Accordingly, single crystals of a new noncentrosymmetric polar oxysulfide SrZn2S2O (s.g. Pmn21) have been grown in a eutectic KF-KCl flux. The oxysulfide has unusual wurtzite-like slabs consisting of close-packed corrugated double layers of ZnS3O tetrahedra; the slabs are vertically separated from each other by Sr atoms. These structural features are significantly different from the hexagonal AZnSO (A=Ca, Sr, Ba) which contains similar ZnS3O tetrahedra. SrZn2S2O exhibits phase-matching behavior with SHG efficiencies twice that of KDP, which likely results from the presence of the acentric ZnS3O and SrS4O2 anionic units. This is the first realization of a phase matchable oxysulfide material. The large band gap energy of 3.86 eV and the high thermal stability up to 650° C. in an O2 gas atmosphere is beneficial for practical applications. Understanding of the difference in phase matchability between SrZn2S2O and CaZnSO will serve as a guide for the chemical design of additional functional mixed anion materials.

In a further embodiment, crystal growth was achieved via single crystals of SrZn2S2O grown from KF/KCl eutectic molten salt. 1 mmol of Sr0, 1 mmol of Zn, 1 mmol of S, 3.4 mmol of KF, and 4.1 mmol of KCl were loaded in a silver tube that had been welded on one end. The top of the tube was crimped and sealed in an evacuated silica tube under 10-4 Pa. The starting materials were heated in a tubular furnace to 900° C. at 5° C./min, held for 24 h, and cooled to 600° C. at 0.17° C./min. Then the furnace was turned off and cooled down naturally to room temperature. The product was sonicated in water and isolated via vacuum filtration. Colorless transparent plate-like crystals (typical dimension 0.1′0.2′0.05 mm3. See FIG. 10, which shows a photograph of a colorless transparent single crystal of SrZn2S2O., which were characterized as SrZn2S2O by single-crystal XRD, were isolated from the filtered product containing ZnS and ZnO crystals.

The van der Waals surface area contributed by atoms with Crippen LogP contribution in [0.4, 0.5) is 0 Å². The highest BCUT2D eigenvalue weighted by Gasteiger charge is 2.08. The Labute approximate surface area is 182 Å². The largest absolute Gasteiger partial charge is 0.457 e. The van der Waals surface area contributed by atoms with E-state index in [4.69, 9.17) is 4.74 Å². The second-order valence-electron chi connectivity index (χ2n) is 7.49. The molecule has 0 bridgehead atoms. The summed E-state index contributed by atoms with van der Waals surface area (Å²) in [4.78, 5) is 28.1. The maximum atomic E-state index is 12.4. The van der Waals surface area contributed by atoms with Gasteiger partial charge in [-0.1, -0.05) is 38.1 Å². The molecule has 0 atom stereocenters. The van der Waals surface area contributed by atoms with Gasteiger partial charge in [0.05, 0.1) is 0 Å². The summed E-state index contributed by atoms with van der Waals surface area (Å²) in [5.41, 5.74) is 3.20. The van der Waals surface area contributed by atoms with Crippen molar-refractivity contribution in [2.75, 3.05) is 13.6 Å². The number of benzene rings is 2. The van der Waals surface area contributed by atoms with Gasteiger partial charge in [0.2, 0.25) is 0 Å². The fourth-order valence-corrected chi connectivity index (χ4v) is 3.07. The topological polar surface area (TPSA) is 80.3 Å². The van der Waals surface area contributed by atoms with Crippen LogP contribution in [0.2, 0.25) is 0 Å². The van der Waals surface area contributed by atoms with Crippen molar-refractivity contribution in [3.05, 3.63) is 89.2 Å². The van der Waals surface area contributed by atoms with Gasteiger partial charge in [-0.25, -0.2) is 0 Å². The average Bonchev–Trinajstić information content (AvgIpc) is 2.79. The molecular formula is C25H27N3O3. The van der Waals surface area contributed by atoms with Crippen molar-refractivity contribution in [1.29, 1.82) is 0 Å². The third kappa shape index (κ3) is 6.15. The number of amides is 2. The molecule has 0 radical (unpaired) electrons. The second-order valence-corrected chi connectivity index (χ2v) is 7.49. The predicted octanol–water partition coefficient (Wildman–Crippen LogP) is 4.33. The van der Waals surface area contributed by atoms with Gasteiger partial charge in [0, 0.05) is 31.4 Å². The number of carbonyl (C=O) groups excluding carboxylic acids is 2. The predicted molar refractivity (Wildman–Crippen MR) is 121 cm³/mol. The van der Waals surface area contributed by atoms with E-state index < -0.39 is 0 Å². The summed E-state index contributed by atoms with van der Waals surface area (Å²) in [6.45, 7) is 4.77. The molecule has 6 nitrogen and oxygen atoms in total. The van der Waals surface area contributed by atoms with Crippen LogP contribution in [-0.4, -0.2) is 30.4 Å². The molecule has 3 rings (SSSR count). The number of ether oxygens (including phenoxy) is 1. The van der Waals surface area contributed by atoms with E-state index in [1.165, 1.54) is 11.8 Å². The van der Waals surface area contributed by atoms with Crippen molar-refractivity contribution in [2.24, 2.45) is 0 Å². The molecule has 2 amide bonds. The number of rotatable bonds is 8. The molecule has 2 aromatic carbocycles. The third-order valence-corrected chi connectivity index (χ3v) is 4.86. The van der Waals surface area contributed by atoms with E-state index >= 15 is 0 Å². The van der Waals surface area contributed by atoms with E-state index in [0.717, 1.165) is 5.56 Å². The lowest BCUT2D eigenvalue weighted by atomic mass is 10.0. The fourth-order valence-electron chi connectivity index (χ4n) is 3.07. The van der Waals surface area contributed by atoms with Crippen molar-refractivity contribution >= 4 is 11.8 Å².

Polycrystalline powder samples of SrZn2S2O were synthesized using SrO, Zn, and S in a stoichiometric ratio. The starting materials were thoroughly mixed in an agate mortar, pressed into a pellet, and heated in an evacuated silica tube 1000° C. for 24 h. Powder XRD measurement using a Bruker D2 Phaser equipped with an LYNXEYE silicon strip detector and a Cu-Ka source identified SrZn2S2O as the main phase and SrS as a minor phase. Additional heat treatment on the same condition did not improve the relative amount of SrZn2S2O to SrS. Heating at higher temperatures (>1000° C.) decomposed SrZn2S2O. The pure sample was obtained by sonicating the product prepared at 1000° C. with water. SrS was easily decomposed by water and removed via vacuum filtration. The powder XRD data of SrZn2S2O after washing is presented in FIG. 11, which shows Comparison of the powder XRD pattern of purified SrZn2S2O with a theoretical pattern based on the single-crystal XRD analysis. A small amount of SrS was detected.